The Central Fladen MPA lies within the Fladen Grounds, a large area of mud in the northern North Sea named after the German word “fladen” meaning “flat cake”. Central Fladen includes a particular type of mud habitat, called burrowed mud, which is characterised by feather-like soft corals called seapens, and the burrows made by crustaceans such as mud shrimp and the Norway lobster. Burrowed mud is an interesting and important marine habitat that supports a rich community of animals. Burrowing species can be found living within the mud itself, including the Norway lobster and mud shrimp. Their burrowing activity plays an important role in supporting life in the area; the constant churning of the mud releases nutrients and helps to mix oxygen into the mud. Longer-lasting burrows also provide shelter to other marine life such as the starfish and sea urchins that patrol the muddy surface looking for food.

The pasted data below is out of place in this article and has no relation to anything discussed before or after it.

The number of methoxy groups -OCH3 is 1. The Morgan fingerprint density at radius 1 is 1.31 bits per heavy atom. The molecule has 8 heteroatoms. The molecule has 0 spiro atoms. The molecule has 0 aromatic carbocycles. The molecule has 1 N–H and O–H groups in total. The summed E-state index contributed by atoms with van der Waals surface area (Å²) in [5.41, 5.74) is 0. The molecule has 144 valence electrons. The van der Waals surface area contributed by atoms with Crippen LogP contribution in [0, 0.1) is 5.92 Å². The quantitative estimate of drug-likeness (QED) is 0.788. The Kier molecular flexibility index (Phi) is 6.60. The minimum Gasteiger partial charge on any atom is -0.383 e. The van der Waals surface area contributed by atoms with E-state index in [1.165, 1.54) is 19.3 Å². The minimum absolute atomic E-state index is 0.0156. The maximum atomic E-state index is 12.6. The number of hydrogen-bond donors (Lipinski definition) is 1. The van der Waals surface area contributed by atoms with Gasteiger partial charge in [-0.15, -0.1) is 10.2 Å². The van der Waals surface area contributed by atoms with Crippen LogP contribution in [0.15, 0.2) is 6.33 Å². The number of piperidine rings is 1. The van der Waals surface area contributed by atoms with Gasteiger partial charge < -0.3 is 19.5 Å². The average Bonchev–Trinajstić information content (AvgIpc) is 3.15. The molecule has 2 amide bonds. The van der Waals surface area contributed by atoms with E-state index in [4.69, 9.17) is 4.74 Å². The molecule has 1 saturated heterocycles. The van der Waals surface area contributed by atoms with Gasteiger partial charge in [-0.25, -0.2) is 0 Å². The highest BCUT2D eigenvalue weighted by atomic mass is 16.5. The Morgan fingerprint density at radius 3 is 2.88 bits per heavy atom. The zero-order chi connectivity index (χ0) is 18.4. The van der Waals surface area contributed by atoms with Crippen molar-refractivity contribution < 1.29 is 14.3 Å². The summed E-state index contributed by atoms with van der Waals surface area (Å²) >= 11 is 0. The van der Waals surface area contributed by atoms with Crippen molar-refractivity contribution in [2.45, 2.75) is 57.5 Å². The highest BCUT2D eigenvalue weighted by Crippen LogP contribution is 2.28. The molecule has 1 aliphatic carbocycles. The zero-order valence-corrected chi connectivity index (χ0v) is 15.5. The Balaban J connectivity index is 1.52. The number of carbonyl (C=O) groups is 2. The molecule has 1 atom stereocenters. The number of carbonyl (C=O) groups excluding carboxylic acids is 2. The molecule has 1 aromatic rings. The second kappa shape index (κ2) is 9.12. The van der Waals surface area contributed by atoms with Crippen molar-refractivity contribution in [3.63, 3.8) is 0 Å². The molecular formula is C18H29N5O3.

Several different types of seapen can be found anchored in the muddy seabed. The southern part of the Central Fladen MPA includes examples of the nationally uncommon tall seapen, which can grow up to 2m in height. Brittlestars use the tall seapen as an elevated perch to filter food from passing currents.
The MPA has also been shaped to include an unusual tunnel valley, known as the Fladen Deeps or ‘The Holes’. It is thought that these valleys were created by erosion of melt water under an ice sheet in former ice ages. In places, the sea floor depressions can stretch for 40km and be 4km wide, reaching depths of 150m.
The current conservation objective is to conserve the protected features of this MPA.
More detail on the designation is available from the JNCC website.
The final Business and Regulatory Impact Assessment for this MPA is available to view.